Joost gets $45m to play with
Inflatable board rooms a go-go
Joost; the peer-to-peer video service developed by those behind Skype, has raised $45m from Index Ventures, Sequoia Capital and the Li Ka Shing Foundation, to "...accelerate product development, global expansion, localization, and service offerings".
Index Ventures are old mates from Skype, while Sequoia Capital are new to the table. The Li Ka Shing Foundation is based out of Hong Kong and their inclusion reflects the increasing importance of Asian markets for internet businesses.
Joost is technically impressive, but for a service still in beta-testing to describe itself as "...the world's first broadcast-quality Internet television service" seems a little arrogant, especially when the recent expansion of the beta has demonstrated some scaling problems and their current content offering is less than impressive.
Episodes of "Fat Actress", "Beavis and Butthead" and "CSI" (everywhere) might make the service attractive to some, but Joost are going to have to tie up some deals for better content than that if they're going to get enough users to pay off the investment; unless the service can be sold off before that happens.®
Joost an Illusion
I have been beta testing Joost for sometime now.
I too find the interface not very intuitive, in fact, to the less 'techie' amongst us I think it may be bordering on the confusing.
I do not have any issues with the streaming, maybe my BB connection is top nothc, but agree that the content is somewhat poor (apart from the Fifth Gear reviews - being a petrolhead these appeal!).
The way I see it, services like this succeed through good marketing hype and sadly this pushes down quality and promotes an inferior product to dominate the market place.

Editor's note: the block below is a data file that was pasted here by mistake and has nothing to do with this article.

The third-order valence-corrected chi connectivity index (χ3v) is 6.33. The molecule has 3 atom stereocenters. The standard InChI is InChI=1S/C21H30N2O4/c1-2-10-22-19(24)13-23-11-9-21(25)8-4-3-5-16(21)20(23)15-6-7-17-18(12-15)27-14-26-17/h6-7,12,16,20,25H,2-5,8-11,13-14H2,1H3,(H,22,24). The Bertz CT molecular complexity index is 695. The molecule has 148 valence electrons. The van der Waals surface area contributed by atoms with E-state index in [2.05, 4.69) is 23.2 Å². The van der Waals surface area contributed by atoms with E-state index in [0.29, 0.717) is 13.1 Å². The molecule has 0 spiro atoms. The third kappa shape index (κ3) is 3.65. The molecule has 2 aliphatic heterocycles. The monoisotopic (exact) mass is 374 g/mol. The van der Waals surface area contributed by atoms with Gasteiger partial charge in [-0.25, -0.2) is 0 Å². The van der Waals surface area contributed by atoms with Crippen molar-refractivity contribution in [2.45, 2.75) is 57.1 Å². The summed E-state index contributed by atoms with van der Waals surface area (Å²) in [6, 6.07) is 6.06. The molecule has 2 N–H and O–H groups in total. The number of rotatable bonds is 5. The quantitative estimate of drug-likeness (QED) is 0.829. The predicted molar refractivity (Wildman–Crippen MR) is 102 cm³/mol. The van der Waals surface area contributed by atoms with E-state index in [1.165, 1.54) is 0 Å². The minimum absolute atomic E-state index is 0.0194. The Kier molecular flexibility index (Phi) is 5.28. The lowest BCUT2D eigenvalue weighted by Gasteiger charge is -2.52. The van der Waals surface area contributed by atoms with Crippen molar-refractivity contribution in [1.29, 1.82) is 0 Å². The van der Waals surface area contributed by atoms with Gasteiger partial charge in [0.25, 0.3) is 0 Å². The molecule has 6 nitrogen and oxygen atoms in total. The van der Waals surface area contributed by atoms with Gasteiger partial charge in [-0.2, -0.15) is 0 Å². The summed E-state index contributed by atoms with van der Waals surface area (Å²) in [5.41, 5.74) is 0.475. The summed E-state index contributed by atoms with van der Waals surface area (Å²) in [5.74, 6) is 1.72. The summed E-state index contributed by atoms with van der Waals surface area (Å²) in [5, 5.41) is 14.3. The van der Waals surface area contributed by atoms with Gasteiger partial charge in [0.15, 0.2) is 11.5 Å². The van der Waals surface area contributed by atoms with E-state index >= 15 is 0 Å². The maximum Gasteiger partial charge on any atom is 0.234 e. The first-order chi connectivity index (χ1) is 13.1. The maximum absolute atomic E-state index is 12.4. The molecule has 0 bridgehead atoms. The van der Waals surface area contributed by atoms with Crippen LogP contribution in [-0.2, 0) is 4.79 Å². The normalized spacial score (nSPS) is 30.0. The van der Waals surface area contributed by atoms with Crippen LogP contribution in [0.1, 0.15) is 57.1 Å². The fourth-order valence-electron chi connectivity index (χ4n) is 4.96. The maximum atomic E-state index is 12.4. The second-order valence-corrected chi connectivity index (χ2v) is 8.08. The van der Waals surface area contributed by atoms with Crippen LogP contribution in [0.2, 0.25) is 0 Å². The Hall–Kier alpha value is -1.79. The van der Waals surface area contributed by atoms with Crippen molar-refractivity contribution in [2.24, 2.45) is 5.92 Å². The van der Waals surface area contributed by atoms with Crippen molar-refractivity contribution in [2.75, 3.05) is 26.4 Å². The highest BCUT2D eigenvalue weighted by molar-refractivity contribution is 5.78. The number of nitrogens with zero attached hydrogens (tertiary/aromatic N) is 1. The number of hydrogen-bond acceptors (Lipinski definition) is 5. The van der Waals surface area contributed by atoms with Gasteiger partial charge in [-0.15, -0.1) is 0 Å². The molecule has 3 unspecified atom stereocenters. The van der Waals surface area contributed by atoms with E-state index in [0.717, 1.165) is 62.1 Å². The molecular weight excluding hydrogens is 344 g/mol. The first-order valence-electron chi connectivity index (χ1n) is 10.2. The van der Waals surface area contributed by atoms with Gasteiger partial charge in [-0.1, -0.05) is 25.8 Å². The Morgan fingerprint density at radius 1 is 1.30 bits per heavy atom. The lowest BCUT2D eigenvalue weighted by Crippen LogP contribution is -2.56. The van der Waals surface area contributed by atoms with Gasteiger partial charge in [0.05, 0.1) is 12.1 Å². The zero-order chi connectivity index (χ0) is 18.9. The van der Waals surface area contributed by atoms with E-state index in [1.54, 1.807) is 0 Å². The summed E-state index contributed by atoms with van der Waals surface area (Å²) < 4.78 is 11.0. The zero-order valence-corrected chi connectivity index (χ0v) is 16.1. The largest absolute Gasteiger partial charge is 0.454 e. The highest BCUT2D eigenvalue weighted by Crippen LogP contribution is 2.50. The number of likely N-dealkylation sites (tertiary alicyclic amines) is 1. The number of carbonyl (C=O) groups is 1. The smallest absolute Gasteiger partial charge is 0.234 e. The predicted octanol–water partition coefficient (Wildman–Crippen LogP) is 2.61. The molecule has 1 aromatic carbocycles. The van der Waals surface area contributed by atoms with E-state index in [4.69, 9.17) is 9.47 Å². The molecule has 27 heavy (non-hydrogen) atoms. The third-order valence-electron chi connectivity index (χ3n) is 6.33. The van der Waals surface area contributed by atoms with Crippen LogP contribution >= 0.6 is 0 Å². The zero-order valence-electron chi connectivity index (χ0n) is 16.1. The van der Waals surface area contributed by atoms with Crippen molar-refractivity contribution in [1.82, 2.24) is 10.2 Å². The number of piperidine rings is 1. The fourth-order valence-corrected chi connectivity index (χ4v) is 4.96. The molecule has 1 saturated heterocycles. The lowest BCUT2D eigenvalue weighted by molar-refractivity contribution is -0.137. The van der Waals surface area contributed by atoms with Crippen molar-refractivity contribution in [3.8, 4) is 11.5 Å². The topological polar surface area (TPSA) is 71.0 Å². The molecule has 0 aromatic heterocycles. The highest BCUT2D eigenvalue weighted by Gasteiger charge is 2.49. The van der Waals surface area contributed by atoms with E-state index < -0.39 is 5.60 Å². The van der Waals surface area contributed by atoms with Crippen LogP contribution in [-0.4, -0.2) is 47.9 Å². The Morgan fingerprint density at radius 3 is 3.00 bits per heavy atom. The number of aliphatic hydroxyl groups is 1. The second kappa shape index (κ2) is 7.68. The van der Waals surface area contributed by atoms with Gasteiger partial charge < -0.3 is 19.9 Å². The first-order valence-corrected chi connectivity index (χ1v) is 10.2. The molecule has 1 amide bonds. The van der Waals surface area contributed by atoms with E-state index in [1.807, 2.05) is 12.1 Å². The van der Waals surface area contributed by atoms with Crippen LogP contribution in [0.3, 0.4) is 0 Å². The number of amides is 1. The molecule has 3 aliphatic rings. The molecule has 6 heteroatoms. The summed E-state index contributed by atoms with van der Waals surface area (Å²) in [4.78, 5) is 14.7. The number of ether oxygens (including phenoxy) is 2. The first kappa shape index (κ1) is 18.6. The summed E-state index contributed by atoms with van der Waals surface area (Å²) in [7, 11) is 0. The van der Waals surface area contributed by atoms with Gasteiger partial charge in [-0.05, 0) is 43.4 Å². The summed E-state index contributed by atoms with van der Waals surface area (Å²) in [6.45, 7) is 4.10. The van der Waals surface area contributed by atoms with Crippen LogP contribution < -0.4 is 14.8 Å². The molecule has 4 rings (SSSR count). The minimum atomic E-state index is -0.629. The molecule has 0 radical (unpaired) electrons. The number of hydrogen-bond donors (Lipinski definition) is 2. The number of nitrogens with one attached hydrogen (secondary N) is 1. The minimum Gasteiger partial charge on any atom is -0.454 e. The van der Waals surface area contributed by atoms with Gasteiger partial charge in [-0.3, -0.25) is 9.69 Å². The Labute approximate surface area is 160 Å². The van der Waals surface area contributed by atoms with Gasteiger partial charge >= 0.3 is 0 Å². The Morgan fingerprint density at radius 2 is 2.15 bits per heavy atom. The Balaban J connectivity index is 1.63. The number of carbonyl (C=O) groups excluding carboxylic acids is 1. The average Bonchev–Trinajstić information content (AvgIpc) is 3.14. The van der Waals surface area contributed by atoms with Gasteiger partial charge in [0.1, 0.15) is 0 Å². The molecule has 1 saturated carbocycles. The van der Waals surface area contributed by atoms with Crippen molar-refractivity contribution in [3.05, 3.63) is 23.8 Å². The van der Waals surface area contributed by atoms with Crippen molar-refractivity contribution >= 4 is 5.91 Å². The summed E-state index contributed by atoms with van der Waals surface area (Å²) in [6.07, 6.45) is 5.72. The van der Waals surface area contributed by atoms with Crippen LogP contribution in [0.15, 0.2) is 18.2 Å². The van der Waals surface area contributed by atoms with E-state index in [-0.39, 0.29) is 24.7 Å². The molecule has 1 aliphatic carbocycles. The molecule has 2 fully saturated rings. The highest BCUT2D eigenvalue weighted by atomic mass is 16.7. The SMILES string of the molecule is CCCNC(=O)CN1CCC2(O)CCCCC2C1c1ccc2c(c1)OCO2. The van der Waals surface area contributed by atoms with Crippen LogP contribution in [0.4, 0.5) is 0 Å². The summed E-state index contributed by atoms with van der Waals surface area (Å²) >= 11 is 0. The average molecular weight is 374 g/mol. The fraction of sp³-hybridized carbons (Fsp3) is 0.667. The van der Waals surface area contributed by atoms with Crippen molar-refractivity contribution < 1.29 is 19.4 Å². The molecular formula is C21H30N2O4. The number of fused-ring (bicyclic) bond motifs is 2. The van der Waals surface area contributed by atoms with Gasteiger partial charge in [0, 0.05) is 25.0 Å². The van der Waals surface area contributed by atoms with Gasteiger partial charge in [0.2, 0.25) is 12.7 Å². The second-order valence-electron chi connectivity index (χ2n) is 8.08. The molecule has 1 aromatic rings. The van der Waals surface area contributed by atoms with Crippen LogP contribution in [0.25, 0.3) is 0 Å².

Skype has already done this with a product that's proprietary, not properly supported by the vast majority of VoIP hardware, doesn't integrate well with SIP supporting based mobile phones, and still generally requires a PC to be switched on somewhere to even work. Good marketing and clueless consumers however mean that it's a success.
In many ways they've borrowed the business model of Sky (hmm, hang on, even the name has 'Sky' in it and the font is a bit similar to Sky's as well...).
iPod is another. Whilst the device itself isn't inferior in quality, the music downloads are, but analysts have concluded that people don't want quality, they want convenience. They are right that people want convenience but I feel they are wrong about not wanting quality also. They miss the point that people don't just want to exclusively listen to music on a portable device. I worry that CDs will dissapear some day and the only available music will be on poor bitrate DRM downloads.
Same with broadband video which I suspect will mainly succeed on portable devices partly because of the quality issues and partly due to more analysis which will tell marketing bods that people want portable video. Personally I don't find the idea of watching video on a train or bus particularly attractive, but if the name is big enough and people are told they want it, they'll buy it.
Does it work for you?
I've tried Joost a few times over the past few months, and never had it work. I'd get an advert for Joost fine, show the intro, stutter then display "sorry this channel is no longer working" .